Indeed, the Dow Jones has soared by more than 60 per cent since 2007; other US markets have gone even higher. The S&P 500 has nearly quadrupled in value since 2009 for example, and it is up by about 15 per cent so far this year. October was the 12th straight month the index was in the black.
According to the New York Times, this is the first time this has happened since 1935.
On the UK front, the drop in sterling turned out to be quite favourable for companies in the FTSE 100 and helped propel it higher, where it now stands above where it was back in 2007.
So if earnings are driving the gains in many markets, it stands to reason then that the opposite is true in markets which have yet to recover their 2007 highs.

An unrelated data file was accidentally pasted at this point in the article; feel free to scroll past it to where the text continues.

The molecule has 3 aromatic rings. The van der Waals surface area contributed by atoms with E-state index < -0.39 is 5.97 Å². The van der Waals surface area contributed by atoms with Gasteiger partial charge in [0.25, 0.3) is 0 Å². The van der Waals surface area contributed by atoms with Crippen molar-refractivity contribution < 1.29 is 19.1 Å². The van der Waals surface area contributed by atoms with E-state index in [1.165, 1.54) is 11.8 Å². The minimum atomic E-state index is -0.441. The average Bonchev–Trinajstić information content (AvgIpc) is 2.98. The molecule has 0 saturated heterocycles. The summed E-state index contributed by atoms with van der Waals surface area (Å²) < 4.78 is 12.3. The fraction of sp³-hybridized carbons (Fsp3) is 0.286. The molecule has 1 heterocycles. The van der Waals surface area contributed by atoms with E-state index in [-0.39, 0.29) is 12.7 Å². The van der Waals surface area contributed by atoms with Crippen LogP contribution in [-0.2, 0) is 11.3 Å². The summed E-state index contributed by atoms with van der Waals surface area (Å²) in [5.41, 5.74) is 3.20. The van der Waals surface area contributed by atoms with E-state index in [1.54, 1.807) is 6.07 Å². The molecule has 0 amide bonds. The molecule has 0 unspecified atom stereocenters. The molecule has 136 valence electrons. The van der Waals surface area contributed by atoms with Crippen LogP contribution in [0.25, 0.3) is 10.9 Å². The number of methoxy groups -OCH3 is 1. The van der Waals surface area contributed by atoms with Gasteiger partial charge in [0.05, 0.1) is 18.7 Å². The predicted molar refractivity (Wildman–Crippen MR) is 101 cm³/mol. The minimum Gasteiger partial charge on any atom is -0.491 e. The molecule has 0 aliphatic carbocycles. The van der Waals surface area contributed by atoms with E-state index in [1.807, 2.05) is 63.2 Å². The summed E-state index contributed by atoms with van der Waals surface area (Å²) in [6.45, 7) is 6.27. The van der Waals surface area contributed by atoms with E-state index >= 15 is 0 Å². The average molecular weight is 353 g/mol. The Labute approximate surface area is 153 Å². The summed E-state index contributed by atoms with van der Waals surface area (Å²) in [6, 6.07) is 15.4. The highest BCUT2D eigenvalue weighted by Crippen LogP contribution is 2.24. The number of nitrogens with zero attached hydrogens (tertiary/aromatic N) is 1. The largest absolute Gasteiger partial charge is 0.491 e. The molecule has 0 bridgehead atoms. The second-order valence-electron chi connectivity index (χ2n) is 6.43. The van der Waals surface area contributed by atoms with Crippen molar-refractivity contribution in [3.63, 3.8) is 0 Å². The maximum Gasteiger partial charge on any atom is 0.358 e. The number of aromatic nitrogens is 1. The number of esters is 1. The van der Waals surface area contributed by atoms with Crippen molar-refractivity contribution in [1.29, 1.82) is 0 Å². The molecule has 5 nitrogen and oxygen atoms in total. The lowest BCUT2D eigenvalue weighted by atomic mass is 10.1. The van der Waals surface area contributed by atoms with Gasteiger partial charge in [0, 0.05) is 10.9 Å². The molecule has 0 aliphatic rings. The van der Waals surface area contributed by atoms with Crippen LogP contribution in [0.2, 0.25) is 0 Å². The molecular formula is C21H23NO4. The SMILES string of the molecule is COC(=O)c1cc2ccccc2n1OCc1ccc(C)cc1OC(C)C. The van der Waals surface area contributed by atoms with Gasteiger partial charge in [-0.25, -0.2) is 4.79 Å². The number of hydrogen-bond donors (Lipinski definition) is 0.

“Ireland, Greece... those are countries where earnings are hugely below where they were previously on aggregate,” says Lawrence, adding that Ireland remains “hugely behind” markets like the US and Japan.
Another key distinguishing factor in the markets that have performed – and those which haven’t – is how significant the banking sector was back in 2007.
“Ireland has underperformed because banks made up a huge percentage [of the Iseq]; AIB basically went bankrupt so you lost a huge chunk of your index,” says Swords.
However, despite the change in concentration, risk remains a factor. Back in 2007, four financial institutions accounted for more than 40 per cent of the capitalisation of the Iseq; fast forward to today and three stocks (CRH, Ryanair and Kerry Group) account for more than half of it.
So while, from a sector specific basis, it’s less concentrated, it’s still focused on less than a handful of names.
“Three stocks tend to dominate most of the moves, that’s something investors need to be mindful of,” cautions Lawrence.